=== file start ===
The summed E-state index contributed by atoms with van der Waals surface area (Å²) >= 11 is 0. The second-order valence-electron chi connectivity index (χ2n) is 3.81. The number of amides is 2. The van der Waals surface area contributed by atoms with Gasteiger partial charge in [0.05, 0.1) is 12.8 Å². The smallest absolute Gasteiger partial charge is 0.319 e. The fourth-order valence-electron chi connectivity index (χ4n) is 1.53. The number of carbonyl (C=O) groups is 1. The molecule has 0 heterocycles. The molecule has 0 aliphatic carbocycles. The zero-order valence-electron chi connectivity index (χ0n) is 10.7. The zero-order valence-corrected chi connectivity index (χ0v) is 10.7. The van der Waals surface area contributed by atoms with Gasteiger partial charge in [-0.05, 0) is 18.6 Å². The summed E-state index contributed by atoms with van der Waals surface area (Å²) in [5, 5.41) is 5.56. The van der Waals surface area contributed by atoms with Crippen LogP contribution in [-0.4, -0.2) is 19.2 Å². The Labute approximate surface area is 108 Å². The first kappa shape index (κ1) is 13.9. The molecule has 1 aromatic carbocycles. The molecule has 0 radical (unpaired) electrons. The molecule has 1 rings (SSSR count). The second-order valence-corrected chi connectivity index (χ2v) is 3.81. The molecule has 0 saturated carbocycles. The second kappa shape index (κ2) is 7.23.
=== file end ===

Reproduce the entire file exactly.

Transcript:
The summed E-state index contributed by atoms with van der Waals surface area (Å²) >= 11 is 0. The second-order valence-electron chi connectivity index (χ2n) is 3.81. The number of amides is 2. The van der Waals surface area contributed by atoms with Gasteiger partial charge in [0.05, 0.1) is 12.8 Å². The smallest absolute Gasteiger partial charge is 0.319 e. The fourth-order valence-electron chi connectivity index (χ4n) is 1.53. The number of carbonyl (C=O) groups is 1. The molecule has 0 heterocycles. The molecule has 0 aliphatic carbocycles. The zero-order valence-electron chi connectivity index (χ0n) is 10.7. The zero-order valence-corrected chi connectivity index (χ0v) is 10.7. The van der Waals surface area contributed by atoms with Gasteiger partial charge in [-0.05, 0) is 18.6 Å². The summed E-state index contributed by atoms with van der Waals surface area (Å²) in [5, 5.41) is 5.56. The van der Waals surface area contributed by atoms with Crippen LogP contribution in [-0.4, -0.2) is 19.2 Å². The Labute approximate surface area is 108 Å². The first kappa shape index (κ1) is 13.9. The molecule has 1 aromatic carbocycles. The molecule has 0 radical (unpaired) electrons. The molecule has 1 rings (SSSR count). The second-order valence-corrected chi connectivity index (χ2v) is 3.81. The molecule has 0 saturated carbocycles. The second kappa shape index (κ2) is 7.23.